- Synthetics – Things like nylon, polyester, and that synthetic leather are also available. They’re lighter than leather and can be broken in more quickly. They dry faster too, and tend to have a lower price tag. Unfortunately, they may wear sooner, which would require replacing them more often than other hiking boot materials.
- Waterproof membranes – When you see shoes and boots that have waterproof features, they usually have a breathable and waterproof membrane to help keep your feet dry even in soggy conditions. Of course, this means the breathability is reduced and you’ll have sweatier feet.
- Vegan – As the name suggests, there are no animal ingredients or byproducts used in the making of vegan hiking boots.
- Insulation – You will want insulated boots for mountaineering when you are hiking in cold and snowy climates.
– Hiking Boot Midsoles
When it comes to the midsoles, this is the part of your shoe that cushions your feet and safeguards them from the shock of impact with the ground. They are also what creates stiffness in your hiking boots. On a regular day, you might not want stiff boots, but for long hikes, especially on rugged and uneven terrain, you get more stability and comfort. It guards your feet from roots and rocks and lets you keep going.
Usually, these are made from ethylene-vinyl acetate known as EVA and polyurethane. EVA is lighter, less expensive, and cushier. The densities vary to provide more firmness in certain areas, like around the forefoot. Then with polyurethane, it’s firmer and more durable, which is why you find this material in mountaineering boots as well as extended backpacking versions.
– Hiking Boot Internal Support
Again, hiking boots aren’t like a pair of street sneakers, which you might just snap up because they look cool. And if you do, you might not get that internal support you need. Internal support is critical for hiking boots because it literally could make or break you.
Inside the internal workings of your hiking boots, you have shanks, which are inserts about 3 to 5mm thick shoved between the midsole and outsole. These provide load-bearing stiffness for the midsole and range in length. They can cover the entire midsole or half of it, depending on the design.
There are plates too, which are thin and slightly flexible, found between your midsole and outsole, below the shank. The plates serve to keep your feet from bruising by way of uneven terrain or rocks.
– Hiking Boot Outsoles
Now for those outsoles. All these hiking boots have rubber on the outsoles though sometimes things like carbon are added to make the hardness stronger and more durable. This is what you want for backpacking and mountaineering boots, but if you go off-trail, it can feel like you’re sliding.
The lug pattern is something to think of here for it provides traction. The deeper and thicker they are, the better your grip. You want them widely-spaced to give you that traction and make it easy to shake off mud.
Then there’s a part of the outsole you likely know by the sight of it, but if I told you what it was called, you’d be confused. It’s the distinct heal zone that you’ll see separated from the arch and forefoot, which is there to keep you from sliding on steep descents. The name for this portion is called the ‘heel brake,’ an apt name if I do say so myself.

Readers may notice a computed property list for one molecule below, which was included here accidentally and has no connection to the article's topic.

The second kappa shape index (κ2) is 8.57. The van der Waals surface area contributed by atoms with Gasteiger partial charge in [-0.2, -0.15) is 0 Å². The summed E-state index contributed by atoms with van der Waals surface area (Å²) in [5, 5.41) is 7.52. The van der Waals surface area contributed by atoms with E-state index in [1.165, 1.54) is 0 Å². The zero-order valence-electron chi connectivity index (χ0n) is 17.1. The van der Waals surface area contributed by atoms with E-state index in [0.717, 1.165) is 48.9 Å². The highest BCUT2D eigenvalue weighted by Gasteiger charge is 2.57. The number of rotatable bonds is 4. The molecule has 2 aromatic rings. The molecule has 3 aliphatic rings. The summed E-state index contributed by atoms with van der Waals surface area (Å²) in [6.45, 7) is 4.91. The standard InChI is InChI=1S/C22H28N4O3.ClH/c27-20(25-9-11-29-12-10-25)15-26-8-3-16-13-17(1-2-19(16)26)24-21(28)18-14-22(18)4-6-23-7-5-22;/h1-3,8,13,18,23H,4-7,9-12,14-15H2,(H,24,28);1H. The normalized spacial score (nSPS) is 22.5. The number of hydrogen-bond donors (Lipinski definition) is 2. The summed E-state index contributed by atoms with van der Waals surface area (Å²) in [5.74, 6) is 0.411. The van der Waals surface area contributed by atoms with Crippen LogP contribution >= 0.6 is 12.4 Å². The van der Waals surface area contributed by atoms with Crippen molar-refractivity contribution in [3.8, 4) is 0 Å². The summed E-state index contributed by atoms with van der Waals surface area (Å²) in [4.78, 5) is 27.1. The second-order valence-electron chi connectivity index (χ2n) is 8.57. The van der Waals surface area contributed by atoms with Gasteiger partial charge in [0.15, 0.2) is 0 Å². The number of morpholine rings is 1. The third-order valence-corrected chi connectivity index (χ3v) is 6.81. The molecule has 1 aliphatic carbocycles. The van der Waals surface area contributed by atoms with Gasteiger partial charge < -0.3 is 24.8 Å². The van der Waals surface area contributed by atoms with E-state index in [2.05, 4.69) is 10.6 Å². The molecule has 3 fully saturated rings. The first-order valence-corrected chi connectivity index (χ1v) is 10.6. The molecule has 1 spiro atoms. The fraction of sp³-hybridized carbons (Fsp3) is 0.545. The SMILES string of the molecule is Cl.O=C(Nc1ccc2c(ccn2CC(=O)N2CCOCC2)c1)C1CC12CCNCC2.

And one more thing…
For those of you that hike in the winter, especially backpacking or mountaineering, you need boots and crampons that are compatible. If this is what you’re looking for, don’t forget about the crampons!
Hiking Boot Fit
And now that we’ve covered the ins and outs of hiking boots, it’s time to get more into the fit you should get when you’re choosing a new pair. As I mentioned earlier, they should be snug yet not tight. You should be able to wiggle your toes even with appropriate socks on.
The best time of day to try them on is the end of the day once your feet have swollen. This will give you a true to life fit that will be comfortable even after hiking for days.
Here are some more things you should know about the fit of hiking boots:
- Make sure you’ve got your size. Measure your foot length, the width, and the arch. You can pop into any shoe store to do this so you can order it online with ease. Knowing the foot volume is something that will help too though if you use sizing charts.
- Pull out your insoles. If you stand on them, you can look to see if you have a thumb width of space from the longest toe to that end of your insole. This is a good trick for anyone who has hiking boots that needs a new pair.
- Always bring your orthotics to try on hiking boots (and other shoes). You can’t order properly online if you’re not accounting for how these will impact the fit.
- Use the right socks. They should be the right thickness and material. Ideally, synthetics are best because you won’t be using cotton on the trail. Cotton takes too long to dry and will lead to blisters.
- Walk in those boots. When it comes to buying hiking boots, you should always give them a good walk about when trying them on. Find an inclined surface if you can. You don’t need to buy them there but it’s wise to get a feel for them first.